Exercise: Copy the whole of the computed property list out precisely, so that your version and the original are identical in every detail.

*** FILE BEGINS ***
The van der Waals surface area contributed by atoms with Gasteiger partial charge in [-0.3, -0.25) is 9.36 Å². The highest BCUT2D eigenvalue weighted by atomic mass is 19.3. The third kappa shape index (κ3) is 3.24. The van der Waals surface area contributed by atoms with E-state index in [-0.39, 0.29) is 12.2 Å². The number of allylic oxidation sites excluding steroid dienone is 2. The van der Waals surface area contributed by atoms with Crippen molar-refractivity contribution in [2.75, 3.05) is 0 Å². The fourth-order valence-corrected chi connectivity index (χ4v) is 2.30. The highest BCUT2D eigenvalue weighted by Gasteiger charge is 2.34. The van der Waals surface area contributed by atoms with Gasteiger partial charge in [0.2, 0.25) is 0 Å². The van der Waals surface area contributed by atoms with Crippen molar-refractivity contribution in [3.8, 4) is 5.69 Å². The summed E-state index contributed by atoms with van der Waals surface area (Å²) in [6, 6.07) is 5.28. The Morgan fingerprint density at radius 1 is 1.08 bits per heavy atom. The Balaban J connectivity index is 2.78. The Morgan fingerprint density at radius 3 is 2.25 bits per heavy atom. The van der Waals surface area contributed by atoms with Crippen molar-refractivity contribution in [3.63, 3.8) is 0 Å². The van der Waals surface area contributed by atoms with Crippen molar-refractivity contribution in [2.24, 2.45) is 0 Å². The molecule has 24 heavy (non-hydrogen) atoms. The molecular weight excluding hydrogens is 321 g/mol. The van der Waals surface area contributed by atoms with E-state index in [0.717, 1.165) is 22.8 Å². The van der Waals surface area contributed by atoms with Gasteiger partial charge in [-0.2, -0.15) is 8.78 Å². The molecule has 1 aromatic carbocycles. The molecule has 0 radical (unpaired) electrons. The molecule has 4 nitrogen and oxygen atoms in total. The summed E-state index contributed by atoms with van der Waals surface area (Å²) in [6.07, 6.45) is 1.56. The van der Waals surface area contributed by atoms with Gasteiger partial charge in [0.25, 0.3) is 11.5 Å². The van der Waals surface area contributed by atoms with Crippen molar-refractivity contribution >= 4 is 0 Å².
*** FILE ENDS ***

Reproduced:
The van der Waals surface area contributed by atoms with Gasteiger partial charge in [-0.3, -0.25) is 9.36 Å². The highest BCUT2D eigenvalue weighted by atomic mass is 19.3. The third kappa shape index (κ3) is 3.24. The van der Waals surface area contributed by atoms with E-state index in [-0.39, 0.29) is 12.2 Å². The number of allylic oxidation sites excluding steroid dienone is 2. The van der Waals surface area contributed by atoms with Crippen molar-refractivity contribution in [2.75, 3.05) is 0 Å². The fourth-order valence-corrected chi connectivity index (χ4v) is 2.30. The highest BCUT2D eigenvalue weighted by Gasteiger charge is 2.34. The van der Waals surface area contributed by atoms with Gasteiger partial charge in [0.2, 0.25) is 0 Å². The van der Waals surface area contributed by atoms with Crippen molar-refractivity contribution in [3.8, 4) is 5.69 Å². The summed E-state index contributed by atoms with van der Waals surface area (Å²) in [6, 6.07) is 5.28. The Morgan fingerprint density at radius 1 is 1.08 bits per heavy atom. The Balaban J connectivity index is 2.78. The Morgan fingerprint density at radius 3 is 2.25 bits per heavy atom. The van der Waals surface area contributed by atoms with Crippen molar-refractivity contribution in [3.63, 3.8) is 0 Å². The van der Waals surface area contributed by atoms with Crippen molar-refractivity contribution in [2.24, 2.45) is 0 Å². The molecule has 24 heavy (non-hydrogen) atoms. The molecular weight excluding hydrogens is 321 g/mol. The van der Waals surface area contributed by atoms with E-state index in [0.717, 1.165) is 22.8 Å². The van der Waals surface area contributed by atoms with Gasteiger partial charge in [-0.2, -0.15) is 8.78 Å². The molecule has 1 aromatic carbocycles. The molecule has 0 radical (unpaired) electrons. The molecule has 4 nitrogen and oxygen atoms in total. The summed E-state index contributed by atoms with van der Waals surface area (Å²) in [6.07, 6.45) is 1.56. The van der Waals surface area contributed by atoms with Gasteiger partial charge in [0.25, 0.3) is 11.5 Å². The van der Waals surface area contributed by atoms with Crippen molar-refractivity contribution >= 4 is 0 Å².